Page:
With very little Pokemon knowledge in mind, when I started LeafGreen, I naturally plowed my way through early parts of the game with my starter, Charmander. Soon enough, he became Charmeleon. (And he’s not too far off from become Charizard now.) I could blast through battle after battle…but not all battles. In fact, there were some battles in which he was downright awful. And that really got me thinking about the whole type vs. type scheme of the game. So I took (and am still taking) time to level up and learn about my team of weaker Pokemon – some of whom are not weak at all versus the right enemies! As I progress and work through the occasional grind, I’m find more and more than I’m approaching battles less as a steamroller and more as a dance instructor, carefully calling up my Pokemon in certain order, depending on the battle, and using their abilities according to what’s needed at the moment rather than what will cause the most immediate damage.

So here I am, back in JRPG land (without first realizing it), and I’m really enjoying the view so far. I’m not saying that I’m going to jump back to Xenoblade after LeafGreen, but this Pokemon experience will, I think, steer me back on a path that may eventually lead me around to it.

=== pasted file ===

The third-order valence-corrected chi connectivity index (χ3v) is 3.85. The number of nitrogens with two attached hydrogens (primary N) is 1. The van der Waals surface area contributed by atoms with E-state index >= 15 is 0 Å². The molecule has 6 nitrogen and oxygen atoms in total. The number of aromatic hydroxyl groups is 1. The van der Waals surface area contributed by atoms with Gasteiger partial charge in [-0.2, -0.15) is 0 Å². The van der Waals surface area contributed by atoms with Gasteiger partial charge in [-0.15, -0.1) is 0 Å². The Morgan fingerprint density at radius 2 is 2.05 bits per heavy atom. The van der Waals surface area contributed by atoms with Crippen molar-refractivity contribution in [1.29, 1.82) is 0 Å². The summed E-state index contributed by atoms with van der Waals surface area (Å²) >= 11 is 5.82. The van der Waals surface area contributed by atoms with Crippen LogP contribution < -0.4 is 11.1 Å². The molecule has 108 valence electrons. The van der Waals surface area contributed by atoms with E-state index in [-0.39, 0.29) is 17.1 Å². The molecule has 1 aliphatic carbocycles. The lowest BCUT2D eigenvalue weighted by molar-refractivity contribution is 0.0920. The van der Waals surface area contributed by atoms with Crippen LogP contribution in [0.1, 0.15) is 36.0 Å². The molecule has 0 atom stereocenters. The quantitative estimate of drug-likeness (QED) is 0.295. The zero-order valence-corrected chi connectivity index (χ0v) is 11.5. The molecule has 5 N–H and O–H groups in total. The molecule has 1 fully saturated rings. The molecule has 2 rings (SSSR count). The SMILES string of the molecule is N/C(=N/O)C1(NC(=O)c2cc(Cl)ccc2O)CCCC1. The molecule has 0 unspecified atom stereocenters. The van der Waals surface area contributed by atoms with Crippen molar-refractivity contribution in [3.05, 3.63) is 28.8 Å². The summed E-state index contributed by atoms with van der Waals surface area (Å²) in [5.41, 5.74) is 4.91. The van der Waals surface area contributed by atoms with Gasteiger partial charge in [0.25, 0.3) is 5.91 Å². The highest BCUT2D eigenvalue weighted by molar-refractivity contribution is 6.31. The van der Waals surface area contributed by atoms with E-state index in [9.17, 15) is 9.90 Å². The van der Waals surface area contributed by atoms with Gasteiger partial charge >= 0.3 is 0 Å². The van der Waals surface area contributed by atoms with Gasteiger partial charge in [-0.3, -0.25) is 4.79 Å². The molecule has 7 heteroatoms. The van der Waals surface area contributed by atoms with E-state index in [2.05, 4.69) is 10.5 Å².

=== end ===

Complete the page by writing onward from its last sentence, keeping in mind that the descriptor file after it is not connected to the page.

Of course, you Pokemon masters out there already know all this! But have you ever learned something totally new about a game that you thought you knew pretty well? Something that made you rethink your approach when playing or reconsider its significance?


  1. Hatm0nster says:

    I had something similar to your Last Story expeience happen with Dragon Age: Origins. I knew I could switch characters, but didn’t know why I would want to….that is until I hit a wall. I was in some mountain dungeon, and simply could not get past a particular group of enemies. After a few tries, I finally stopped an started queuing up actions for my party and lo-and-behold I was able to get past the mob!

    Who knew playing the game the way you’re supposed to would help you win? 🙂


    1. duckofindeed says:

      I am slow when it comes to playing RPG’s properly. It was not until my last week or so of FF9 that I realized accessories teach you new skills! Oh, my gosh, that made it so much more fun once I figured that out!

      Yeah, it does help to play things the way they were meant to be played. They just shouldn’t make them so complicated, then.


      1. cary says:

        It is pretty easy to over-think thing when it comes to games; because most of the time, the tools we need are there in the game, it might just take a minute (or several levels) to figure them out. But getting caught up in any game’s complexities is pretty easy too. Guess it’s just a matter of finding that sweet spot where game mechanics and player skills marry.